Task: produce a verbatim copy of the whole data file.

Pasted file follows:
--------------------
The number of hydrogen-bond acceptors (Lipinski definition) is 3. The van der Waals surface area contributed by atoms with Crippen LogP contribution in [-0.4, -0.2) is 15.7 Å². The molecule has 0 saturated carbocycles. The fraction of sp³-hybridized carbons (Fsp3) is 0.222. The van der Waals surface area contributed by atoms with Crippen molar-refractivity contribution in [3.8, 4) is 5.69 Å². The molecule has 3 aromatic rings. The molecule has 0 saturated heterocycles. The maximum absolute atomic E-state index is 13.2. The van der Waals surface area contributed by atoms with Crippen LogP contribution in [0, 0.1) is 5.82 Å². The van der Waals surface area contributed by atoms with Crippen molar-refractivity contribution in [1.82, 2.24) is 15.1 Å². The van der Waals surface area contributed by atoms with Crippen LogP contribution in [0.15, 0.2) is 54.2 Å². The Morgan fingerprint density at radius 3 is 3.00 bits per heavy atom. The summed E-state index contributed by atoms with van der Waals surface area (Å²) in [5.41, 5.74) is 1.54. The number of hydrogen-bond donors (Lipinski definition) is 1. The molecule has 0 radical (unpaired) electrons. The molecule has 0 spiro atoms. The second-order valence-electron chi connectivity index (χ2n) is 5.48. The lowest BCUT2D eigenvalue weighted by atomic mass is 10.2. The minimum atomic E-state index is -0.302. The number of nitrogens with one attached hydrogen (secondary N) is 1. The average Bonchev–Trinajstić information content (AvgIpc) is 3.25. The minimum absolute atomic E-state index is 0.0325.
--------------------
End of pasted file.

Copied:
The number of hydrogen-bond acceptors (Lipinski definition) is 3. The van der Waals surface area contributed by atoms with Crippen LogP contribution in [-0.4, -0.2) is 15.7 Å². The molecule has 0 saturated carbocycles. The fraction of sp³-hybridized carbons (Fsp3) is 0.222. The van der Waals surface area contributed by atoms with Crippen molar-refractivity contribution in [3.8, 4) is 5.69 Å². The molecule has 3 aromatic rings. The molecule has 0 saturated heterocycles. The maximum absolute atomic E-state index is 13.2. The van der Waals surface area contributed by atoms with Crippen LogP contribution in [0, 0.1) is 5.82 Å². The van der Waals surface area contributed by atoms with Crippen molar-refractivity contribution in [1.82, 2.24) is 15.1 Å². The van der Waals surface area contributed by atoms with Crippen LogP contribution in [0.15, 0.2) is 54.2 Å². The Morgan fingerprint density at radius 3 is 3.00 bits per heavy atom. The summed E-state index contributed by atoms with van der Waals surface area (Å²) in [5.41, 5.74) is 1.54. The number of hydrogen-bond donors (Lipinski definition) is 1. The molecule has 0 radical (unpaired) electrons. The molecule has 0 spiro atoms. The second-order valence-electron chi connectivity index (χ2n) is 5.48. The lowest BCUT2D eigenvalue weighted by atomic mass is 10.2. The minimum atomic E-state index is -0.302. The number of nitrogens with one attached hydrogen (secondary N) is 1. The average Bonchev–Trinajstić information content (AvgIpc) is 3.25. The minimum absolute atomic E-state index is 0.0325.